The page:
Linda Harville, on the night in question, was living in a trailer located 10 feet from the trailer occupied by the defendant. She testified that when she arrived home about 7 p.m. on that evening she heard loud noises and arguing in the Compton trailer. She said this continued for around an hour until about 8 o'clock when Mrs. Ratliff's voice got a little louder. Mrs. Harville said she then heard "a bang noise once"; that her child asked about the noise and she responded that she did not know what it was; that she got up and "turned the TV up a little bit louder, and I was going to my bathroom, and then I heard another bang noise". Mrs. Harville estimated that about two or three seconds elapsed between the first and second "bang". She said that after the two noises from the Compton trailer, "it got quiet, I'd say maybe ten (10) minutes. And then I heard his car crank up, Mr. Watson's, Mr. Compton's car. And I got up and looked out the window, and I looked over towards the trailer, and the lights was off, and that's all".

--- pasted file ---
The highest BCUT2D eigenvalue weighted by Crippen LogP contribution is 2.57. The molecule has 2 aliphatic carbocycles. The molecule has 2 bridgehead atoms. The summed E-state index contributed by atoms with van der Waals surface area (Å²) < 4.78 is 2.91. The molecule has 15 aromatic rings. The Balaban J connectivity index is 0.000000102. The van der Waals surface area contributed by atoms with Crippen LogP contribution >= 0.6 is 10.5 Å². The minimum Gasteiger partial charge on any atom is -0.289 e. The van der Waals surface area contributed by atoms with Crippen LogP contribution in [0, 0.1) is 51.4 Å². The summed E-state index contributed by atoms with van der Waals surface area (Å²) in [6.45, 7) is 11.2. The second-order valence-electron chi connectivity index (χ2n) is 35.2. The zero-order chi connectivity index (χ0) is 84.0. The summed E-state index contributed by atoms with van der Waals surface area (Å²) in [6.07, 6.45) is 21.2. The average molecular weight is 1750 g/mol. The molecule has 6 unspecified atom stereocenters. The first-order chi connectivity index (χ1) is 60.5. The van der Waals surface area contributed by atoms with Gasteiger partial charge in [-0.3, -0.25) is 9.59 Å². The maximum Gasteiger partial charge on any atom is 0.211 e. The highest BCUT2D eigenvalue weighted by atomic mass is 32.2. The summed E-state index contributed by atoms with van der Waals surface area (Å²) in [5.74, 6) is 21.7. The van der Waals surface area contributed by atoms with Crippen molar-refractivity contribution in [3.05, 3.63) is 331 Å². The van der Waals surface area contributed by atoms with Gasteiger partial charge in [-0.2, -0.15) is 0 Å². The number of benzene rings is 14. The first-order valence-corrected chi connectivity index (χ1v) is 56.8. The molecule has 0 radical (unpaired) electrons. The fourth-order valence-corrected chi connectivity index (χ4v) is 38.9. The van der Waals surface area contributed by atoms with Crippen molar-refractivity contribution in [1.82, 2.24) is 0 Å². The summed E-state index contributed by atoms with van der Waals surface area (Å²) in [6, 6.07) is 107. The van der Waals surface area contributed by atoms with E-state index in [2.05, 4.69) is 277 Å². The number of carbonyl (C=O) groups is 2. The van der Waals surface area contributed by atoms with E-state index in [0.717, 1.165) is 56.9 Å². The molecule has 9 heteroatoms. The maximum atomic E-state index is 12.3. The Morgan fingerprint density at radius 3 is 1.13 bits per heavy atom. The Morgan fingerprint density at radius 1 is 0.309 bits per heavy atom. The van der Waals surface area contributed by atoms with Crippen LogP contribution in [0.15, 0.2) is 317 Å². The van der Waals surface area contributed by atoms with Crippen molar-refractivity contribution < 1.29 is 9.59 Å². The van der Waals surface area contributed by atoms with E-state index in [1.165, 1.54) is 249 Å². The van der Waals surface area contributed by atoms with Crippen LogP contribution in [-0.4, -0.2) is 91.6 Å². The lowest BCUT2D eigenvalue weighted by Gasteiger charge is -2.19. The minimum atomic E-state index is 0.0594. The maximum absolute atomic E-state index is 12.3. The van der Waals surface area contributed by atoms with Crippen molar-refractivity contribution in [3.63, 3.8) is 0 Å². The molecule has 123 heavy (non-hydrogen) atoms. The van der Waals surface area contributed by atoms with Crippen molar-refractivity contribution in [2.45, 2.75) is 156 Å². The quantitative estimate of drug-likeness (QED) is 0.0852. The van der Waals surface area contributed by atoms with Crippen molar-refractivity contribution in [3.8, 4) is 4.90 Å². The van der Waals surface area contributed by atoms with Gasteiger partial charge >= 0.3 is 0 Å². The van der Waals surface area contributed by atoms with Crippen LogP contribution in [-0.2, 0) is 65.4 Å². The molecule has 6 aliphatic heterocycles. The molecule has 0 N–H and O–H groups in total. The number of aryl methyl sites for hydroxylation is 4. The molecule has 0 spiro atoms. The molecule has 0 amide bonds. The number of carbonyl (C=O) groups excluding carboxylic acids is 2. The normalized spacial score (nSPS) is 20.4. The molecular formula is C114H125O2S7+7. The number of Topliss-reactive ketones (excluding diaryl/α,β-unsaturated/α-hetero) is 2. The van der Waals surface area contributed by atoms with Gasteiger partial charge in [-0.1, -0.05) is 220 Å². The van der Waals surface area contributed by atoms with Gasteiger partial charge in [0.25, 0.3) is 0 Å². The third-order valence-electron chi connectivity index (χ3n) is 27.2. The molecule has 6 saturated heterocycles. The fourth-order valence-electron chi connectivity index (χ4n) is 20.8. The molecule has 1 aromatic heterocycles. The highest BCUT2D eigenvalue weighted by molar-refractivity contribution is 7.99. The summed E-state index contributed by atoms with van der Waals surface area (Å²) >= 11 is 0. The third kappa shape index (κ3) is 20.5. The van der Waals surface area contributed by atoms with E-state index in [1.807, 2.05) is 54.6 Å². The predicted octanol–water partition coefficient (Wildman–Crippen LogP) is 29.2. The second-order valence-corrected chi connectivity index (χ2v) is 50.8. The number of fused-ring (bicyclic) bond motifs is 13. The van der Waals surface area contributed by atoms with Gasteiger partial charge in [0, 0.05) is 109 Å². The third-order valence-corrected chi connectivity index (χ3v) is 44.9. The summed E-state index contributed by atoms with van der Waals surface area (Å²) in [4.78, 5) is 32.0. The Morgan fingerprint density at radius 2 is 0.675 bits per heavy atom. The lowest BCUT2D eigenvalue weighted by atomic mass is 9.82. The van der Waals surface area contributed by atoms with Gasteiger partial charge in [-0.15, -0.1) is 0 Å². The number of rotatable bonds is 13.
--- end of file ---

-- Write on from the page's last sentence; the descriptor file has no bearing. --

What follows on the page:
Dr. David W. Oxley testified that the victim's body revealed "a massive shotgun wound of the head, left side of the frontal portion of the forehead was missing down to the level of the ridge of the nose; left eye was missing. The brain had been . . . was missing from the cranial cavity. The area of entrance was near the midline, just above the root of the nose between the eye. . . There was no powder residue present on the skin around the area of entry, nor were there any individual shot pellet wounds in the skin around the area of entry". He said that the shotgun blast was "from front to back" and its direction "horizontal to very slightly upward". He said that the absence of powder burns and individual pellet holes "would in my estimation place the distance of the shot greater than three (3) feet but less than ten (10) feet", measuring from the barrel of the gun to the victim. He said that the brain was completely blown from the cranial cavity and that this would have resulted in "extensive splattering of blood and tissue . . . [p]robably upward and backward".